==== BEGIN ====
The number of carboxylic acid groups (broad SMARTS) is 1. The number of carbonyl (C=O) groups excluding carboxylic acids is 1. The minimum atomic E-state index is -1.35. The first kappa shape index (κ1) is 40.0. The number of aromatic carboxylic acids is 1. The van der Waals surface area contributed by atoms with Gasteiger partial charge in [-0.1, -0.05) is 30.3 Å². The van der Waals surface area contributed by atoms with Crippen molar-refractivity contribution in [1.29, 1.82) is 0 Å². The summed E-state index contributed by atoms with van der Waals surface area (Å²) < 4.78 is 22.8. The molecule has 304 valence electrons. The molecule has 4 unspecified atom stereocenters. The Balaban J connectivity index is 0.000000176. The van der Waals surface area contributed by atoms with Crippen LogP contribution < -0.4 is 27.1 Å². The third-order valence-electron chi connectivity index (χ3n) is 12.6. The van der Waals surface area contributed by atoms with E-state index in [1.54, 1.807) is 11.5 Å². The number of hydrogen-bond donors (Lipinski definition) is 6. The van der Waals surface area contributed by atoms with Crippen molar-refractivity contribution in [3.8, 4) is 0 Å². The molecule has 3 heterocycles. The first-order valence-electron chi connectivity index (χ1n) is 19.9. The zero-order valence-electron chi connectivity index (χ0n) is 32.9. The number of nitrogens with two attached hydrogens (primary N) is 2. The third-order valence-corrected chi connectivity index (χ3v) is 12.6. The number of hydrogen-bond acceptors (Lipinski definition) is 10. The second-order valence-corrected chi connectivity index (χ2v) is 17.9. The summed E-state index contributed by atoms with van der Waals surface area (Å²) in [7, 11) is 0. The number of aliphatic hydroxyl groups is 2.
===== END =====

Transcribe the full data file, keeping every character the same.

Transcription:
The number of carboxylic acid groups (broad SMARTS) is 1. The number of carbonyl (C=O) groups excluding carboxylic acids is 1. The minimum atomic E-state index is -1.35. The first kappa shape index (κ1) is 40.0. The number of aromatic carboxylic acids is 1. The van der Waals surface area contributed by atoms with Gasteiger partial charge in [-0.1, -0.05) is 30.3 Å². The van der Waals surface area contributed by atoms with Crippen molar-refractivity contribution in [1.29, 1.82) is 0 Å². The summed E-state index contributed by atoms with van der Waals surface area (Å²) < 4.78 is 22.8. The molecule has 304 valence electrons. The molecule has 4 unspecified atom stereocenters. The Balaban J connectivity index is 0.000000176. The van der Waals surface area contributed by atoms with Crippen LogP contribution < -0.4 is 27.1 Å². The third-order valence-electron chi connectivity index (χ3n) is 12.6. The van der Waals surface area contributed by atoms with E-state index in [1.54, 1.807) is 11.5 Å². The number of hydrogen-bond donors (Lipinski definition) is 6. The van der Waals surface area contributed by atoms with Crippen molar-refractivity contribution in [3.8, 4) is 0 Å². The molecule has 3 heterocycles. The first-order valence-electron chi connectivity index (χ1n) is 19.9. The zero-order valence-electron chi connectivity index (χ0n) is 32.9. The number of nitrogens with two attached hydrogens (primary N) is 2. The third-order valence-corrected chi connectivity index (χ3v) is 12.6. The number of hydrogen-bond acceptors (Lipinski definition) is 10. The second-order valence-corrected chi connectivity index (χ2v) is 17.9. The summed E-state index contributed by atoms with van der Waals surface area (Å²) in [7, 11) is 0. The number of aliphatic hydroxyl groups is 2.